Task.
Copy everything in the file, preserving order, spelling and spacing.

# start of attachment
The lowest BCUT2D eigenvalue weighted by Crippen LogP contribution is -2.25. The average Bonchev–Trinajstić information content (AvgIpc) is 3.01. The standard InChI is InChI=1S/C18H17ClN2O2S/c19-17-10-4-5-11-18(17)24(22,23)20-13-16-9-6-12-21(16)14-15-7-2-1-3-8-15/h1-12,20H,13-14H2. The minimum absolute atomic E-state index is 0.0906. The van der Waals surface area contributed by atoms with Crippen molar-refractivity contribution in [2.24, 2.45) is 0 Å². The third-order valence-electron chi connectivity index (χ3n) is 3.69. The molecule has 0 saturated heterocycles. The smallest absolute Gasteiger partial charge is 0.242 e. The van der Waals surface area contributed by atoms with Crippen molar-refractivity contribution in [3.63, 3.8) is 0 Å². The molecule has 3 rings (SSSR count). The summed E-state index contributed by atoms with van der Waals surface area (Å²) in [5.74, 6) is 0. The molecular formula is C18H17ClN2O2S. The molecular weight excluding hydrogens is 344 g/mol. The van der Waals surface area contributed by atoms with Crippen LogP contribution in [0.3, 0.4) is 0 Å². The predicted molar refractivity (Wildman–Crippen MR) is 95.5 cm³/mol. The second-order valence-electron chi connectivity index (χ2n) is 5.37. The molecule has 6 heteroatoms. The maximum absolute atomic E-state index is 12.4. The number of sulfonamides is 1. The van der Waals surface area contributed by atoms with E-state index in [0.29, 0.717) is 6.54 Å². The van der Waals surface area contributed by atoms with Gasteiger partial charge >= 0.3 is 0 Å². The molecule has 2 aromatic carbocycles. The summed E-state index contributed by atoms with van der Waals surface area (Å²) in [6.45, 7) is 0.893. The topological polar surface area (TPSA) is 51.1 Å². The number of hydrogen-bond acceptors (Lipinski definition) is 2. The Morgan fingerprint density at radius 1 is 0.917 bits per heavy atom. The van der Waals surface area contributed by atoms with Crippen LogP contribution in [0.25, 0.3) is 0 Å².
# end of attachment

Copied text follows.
The lowest BCUT2D eigenvalue weighted by Crippen LogP contribution is -2.25. The average Bonchev–Trinajstić information content (AvgIpc) is 3.01. The standard InChI is InChI=1S/C18H17ClN2O2S/c19-17-10-4-5-11-18(17)24(22,23)20-13-16-9-6-12-21(16)14-15-7-2-1-3-8-15/h1-12,20H,13-14H2. The minimum absolute atomic E-state index is 0.0906. The van der Waals surface area contributed by atoms with Crippen molar-refractivity contribution in [2.24, 2.45) is 0 Å². The third-order valence-electron chi connectivity index (χ3n) is 3.69. The molecule has 0 saturated heterocycles. The smallest absolute Gasteiger partial charge is 0.242 e. The van der Waals surface area contributed by atoms with Crippen molar-refractivity contribution in [3.63, 3.8) is 0 Å². The molecule has 3 rings (SSSR count). The summed E-state index contributed by atoms with van der Waals surface area (Å²) in [5.74, 6) is 0. The molecular formula is C18H17ClN2O2S. The molecular weight excluding hydrogens is 344 g/mol. The van der Waals surface area contributed by atoms with Crippen LogP contribution in [0.3, 0.4) is 0 Å². The predicted molar refractivity (Wildman–Crippen MR) is 95.5 cm³/mol. The second-order valence-electron chi connectivity index (χ2n) is 5.37. The molecule has 6 heteroatoms. The maximum absolute atomic E-state index is 12.4. The number of sulfonamides is 1. The van der Waals surface area contributed by atoms with E-state index in [0.29, 0.717) is 6.54 Å². The van der Waals surface area contributed by atoms with Gasteiger partial charge >= 0.3 is 0 Å². The molecule has 2 aromatic carbocycles. The summed E-state index contributed by atoms with van der Waals surface area (Å²) in [6.45, 7) is 0.893. The topological polar surface area (TPSA) is 51.1 Å². The number of hydrogen-bond acceptors (Lipinski definition) is 2. The Morgan fingerprint density at radius 1 is 0.917 bits per heavy atom. The van der Waals surface area contributed by atoms with Crippen LogP contribution in [0.25, 0.3) is 0 Å².